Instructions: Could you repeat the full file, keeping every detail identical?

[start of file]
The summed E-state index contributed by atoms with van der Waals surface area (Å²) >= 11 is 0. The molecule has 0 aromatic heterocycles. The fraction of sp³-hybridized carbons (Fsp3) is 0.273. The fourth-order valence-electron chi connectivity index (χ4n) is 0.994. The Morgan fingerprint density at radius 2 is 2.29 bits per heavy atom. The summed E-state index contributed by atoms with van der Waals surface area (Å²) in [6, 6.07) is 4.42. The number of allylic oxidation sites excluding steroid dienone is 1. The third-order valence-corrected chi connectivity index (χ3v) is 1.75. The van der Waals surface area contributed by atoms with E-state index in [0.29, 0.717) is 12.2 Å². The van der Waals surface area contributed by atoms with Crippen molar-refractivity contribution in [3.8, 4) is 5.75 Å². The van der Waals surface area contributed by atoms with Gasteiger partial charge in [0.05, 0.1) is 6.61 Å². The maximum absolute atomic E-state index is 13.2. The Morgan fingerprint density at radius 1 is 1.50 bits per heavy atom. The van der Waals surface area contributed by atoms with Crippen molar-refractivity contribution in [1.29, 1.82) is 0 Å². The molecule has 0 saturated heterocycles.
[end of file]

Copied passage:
The summed E-state index contributed by atoms with van der Waals surface area (Å²) >= 11 is 0. The molecule has 0 aromatic heterocycles. The fraction of sp³-hybridized carbons (Fsp3) is 0.273. The fourth-order valence-electron chi connectivity index (χ4n) is 0.994. The Morgan fingerprint density at radius 2 is 2.29 bits per heavy atom. The summed E-state index contributed by atoms with van der Waals surface area (Å²) in [6, 6.07) is 4.42. The number of allylic oxidation sites excluding steroid dienone is 1. The third-order valence-corrected chi connectivity index (χ3v) is 1.75. The van der Waals surface area contributed by atoms with E-state index in [0.29, 0.717) is 12.2 Å². The van der Waals surface area contributed by atoms with Crippen molar-refractivity contribution in [3.8, 4) is 5.75 Å². The van der Waals surface area contributed by atoms with Gasteiger partial charge in [0.05, 0.1) is 6.61 Å². The maximum absolute atomic E-state index is 13.2. The Morgan fingerprint density at radius 1 is 1.50 bits per heavy atom. The van der Waals surface area contributed by atoms with Crippen molar-refractivity contribution in [1.29, 1.82) is 0 Å². The molecule has 0 saturated heterocycles.